Investigating environmental sinks of macrolide antibiotics, and illicit drugs, with analytical chemistry
Development and application of analytical methodologies to investigate the source apportionments of macrolide antibiotics, and illicit drugs, in the environment.
This project was originally targeted at developing and applying methods to detect a variety of polar pharmaceuticals in wastewater. Then the method was re-tooled for biosolids. After confirming the presence of macrolide antibiotics, and illicit drugs, in both wastewaters and biosolids, there seemed to be a further need to investigate what, if any, other environmental sinks exist for these compounds. The objective of this research is to determine what, if any, environmental sinks the macrolide antibiotics (a class of widely used antibiotics in the US, Europe, and Latin America, e.g., azithromycin, clarithromycin and roxithromycin) and illicit drugs (e.g., methamphetamine, MDMA) apportion to. This will include: source waters, wastewaters, biosolids, wetland plants, sediments, and possibly fish tissue.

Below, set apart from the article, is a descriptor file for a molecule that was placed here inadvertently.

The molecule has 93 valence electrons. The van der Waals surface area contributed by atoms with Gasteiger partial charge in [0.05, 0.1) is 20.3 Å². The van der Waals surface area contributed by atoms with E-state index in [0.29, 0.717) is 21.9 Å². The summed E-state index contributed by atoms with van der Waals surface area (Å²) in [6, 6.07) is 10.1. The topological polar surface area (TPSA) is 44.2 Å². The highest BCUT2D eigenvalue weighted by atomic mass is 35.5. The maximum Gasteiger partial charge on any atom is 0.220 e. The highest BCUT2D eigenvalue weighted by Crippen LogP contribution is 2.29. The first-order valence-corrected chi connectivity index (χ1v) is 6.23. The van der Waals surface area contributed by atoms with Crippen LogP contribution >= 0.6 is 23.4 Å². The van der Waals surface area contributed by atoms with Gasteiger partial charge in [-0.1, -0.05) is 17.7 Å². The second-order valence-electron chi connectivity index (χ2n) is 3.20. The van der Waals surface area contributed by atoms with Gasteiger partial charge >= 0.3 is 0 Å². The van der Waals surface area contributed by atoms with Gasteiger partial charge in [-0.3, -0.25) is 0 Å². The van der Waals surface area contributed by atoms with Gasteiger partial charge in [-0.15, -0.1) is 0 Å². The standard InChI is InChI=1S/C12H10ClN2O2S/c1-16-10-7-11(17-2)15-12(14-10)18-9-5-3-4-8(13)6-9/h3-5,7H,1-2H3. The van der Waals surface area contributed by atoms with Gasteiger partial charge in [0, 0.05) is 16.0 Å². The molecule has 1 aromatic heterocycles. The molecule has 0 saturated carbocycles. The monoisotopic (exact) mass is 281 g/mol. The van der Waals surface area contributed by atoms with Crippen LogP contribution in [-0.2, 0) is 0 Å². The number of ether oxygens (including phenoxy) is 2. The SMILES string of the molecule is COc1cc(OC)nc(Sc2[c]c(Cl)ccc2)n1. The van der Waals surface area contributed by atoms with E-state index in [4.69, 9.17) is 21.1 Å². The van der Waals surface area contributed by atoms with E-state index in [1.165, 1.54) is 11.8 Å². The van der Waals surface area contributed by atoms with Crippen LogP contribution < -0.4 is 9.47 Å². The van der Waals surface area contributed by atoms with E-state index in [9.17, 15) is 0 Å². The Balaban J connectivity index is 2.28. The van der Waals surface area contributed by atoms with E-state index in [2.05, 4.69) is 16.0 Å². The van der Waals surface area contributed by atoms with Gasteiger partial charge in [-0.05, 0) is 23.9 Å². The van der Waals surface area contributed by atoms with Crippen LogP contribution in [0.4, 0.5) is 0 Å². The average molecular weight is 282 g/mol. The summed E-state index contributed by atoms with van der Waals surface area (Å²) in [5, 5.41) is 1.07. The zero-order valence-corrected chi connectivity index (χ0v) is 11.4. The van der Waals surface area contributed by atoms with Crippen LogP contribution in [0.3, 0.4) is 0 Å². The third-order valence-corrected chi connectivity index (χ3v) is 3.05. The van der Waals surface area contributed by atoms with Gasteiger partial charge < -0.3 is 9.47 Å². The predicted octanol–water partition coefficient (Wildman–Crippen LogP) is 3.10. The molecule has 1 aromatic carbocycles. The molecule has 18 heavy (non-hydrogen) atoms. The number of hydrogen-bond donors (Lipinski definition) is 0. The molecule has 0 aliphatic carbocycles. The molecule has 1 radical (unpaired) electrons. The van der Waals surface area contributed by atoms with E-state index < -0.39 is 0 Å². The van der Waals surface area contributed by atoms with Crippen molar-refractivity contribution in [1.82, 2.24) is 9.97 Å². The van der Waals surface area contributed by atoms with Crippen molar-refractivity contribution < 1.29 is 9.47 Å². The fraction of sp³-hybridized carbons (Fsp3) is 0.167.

Of special concern are the macrolide antibiotics, which are widely used for a variety of respiratory illnesses and for fighting staphylococcus infections. The recent literature has reported an increase in antibiotic-resistant staphylococcus infections. A better understanding of the environmental sources and sinks for these antibiotics will improve our understanding of exposure pathways for humans and possibly bacteria in the environment. With regard to the illicit drugs, data on their environmental occurrence and concentrations can improve our knowledge regarding societal consumption patterns.
Tammy Jones-Lepp at email@example.com